Shotgun Review

short sharp notes, rolling or churring whistles, clear phrases

By Renny Pritikin September 14, 2010

Kathryn Spence’s exhibition short sharp notes, rolling or churring whistles, clear phrases, at the Mills College Art Museum, is a kind of autobiography through art. The artist traces the evolution of her work since graduating from Mills almost twenty years ago, with subtle references to influential contemporaries along the way, at least in the eye of this viewer.

Almost the entire exhibition sits on the floor, or is piled up from the floor, in a narrow line of production down the center of the first of two capacious galleries. Modest but handsome plywood—sometimes forming boxes, sometimes low stages—of various sizes provides the structure for wildly varying small sculptural elements. At the end of this thin line is a transitional work that is a large low platform (approximately 20 by 10 feet). Laid out along its entire surface are colored pencil drawings on large pieces of paper, often with circular cutouts. The green, blue, and yellow splotches imply a kind of landscape of grass, sky, and sun. In the second gallery, the work becomes more vertical, ending in a tour de force large, cube-shaped piece so dense with material as to overwhelm the eye. There is also an unusual Styrofoam work that refers to cliffs, with magazine clippings of seashells and a made seashell. This use of found photography runs throughout the show: many of the songbirds and butterflies clinging to the walls are half magazine and book pictures (à la Fred Tomaselli), half Spence creations.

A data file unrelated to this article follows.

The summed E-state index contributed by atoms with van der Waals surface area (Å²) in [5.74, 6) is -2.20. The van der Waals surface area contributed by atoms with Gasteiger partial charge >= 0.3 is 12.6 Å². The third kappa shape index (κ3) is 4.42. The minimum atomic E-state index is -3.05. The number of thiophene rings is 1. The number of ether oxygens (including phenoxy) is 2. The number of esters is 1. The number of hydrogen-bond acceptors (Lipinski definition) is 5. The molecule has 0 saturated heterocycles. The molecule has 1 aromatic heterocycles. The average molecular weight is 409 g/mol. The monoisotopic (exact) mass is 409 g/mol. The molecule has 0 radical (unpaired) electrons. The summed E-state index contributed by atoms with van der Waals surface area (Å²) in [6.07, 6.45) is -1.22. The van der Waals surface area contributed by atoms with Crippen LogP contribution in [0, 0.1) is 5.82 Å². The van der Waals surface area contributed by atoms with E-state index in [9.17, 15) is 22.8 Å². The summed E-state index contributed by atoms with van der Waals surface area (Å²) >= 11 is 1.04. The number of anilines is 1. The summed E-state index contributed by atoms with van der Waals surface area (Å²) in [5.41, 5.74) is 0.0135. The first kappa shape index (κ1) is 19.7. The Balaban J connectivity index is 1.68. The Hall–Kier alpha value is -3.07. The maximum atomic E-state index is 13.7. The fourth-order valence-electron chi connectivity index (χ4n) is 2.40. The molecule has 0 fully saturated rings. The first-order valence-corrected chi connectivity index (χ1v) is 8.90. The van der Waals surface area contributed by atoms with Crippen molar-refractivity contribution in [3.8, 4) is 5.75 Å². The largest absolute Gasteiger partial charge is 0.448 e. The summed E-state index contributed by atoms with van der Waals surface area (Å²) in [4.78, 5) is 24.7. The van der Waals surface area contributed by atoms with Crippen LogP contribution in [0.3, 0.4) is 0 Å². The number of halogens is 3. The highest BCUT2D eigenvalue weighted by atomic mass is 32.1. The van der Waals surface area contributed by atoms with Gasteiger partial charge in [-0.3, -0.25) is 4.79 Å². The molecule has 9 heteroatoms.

Howard Fried’s All My Dirty Blue Clothes (1969) is one of the Bay Area’s most important early conceptual works; he wedged his jeans and work shirts into the space where the walls of the gallery met the floor. Spence may not be aware of the connection, but her floor piece is a delightful response, with its world-embracing inclusion of nature, art, and tiny bundles of bound blue cloth at one end of her rainbow of miniature found

Kathryn Spence. short sharp notes, rolling or churring whistles, clear phrases, installation view, Mills College Art Museum, 2010. Courtesy of the Artist and Stephen Wirtz Gallery, San Francisco. Photo: Ben Blackwell.

cloth objects. She includes all her signature work: mud-soaked towels that form a sad little bear; kachina-like totems, half-rabbit, half-human, made of small bundles of cloth remnants; mud bunnies; her owls formed from manmade materials that capture the essence of those beasts in a way that only Spence’s years of dedicated birding makes possible. Piles of carefully arranged thread form bouffant hills of color. Carefully folded and bound scraps of cloth are organized in a parody of industrial production. Piles of girly hair clips and related detritus form a particularly icky Bruce Conner–like assemblage.

Spence’s exhibition title refers to paying close attention to the sounds and rhythms of bird language. What is there, what is not there, what is on the surface, and what can only be glimpsed through holes in the text—all these notions form a perfect metaphor for the efforts, successes, and dead ends of any artist’s research. Spence generously offers us access to her extraordinary project in mid-career.

 

short sharp notes, rolling or churring whistles, clear phrases is on view at Mills College Art Museum in Oakland through December 12, 2010.

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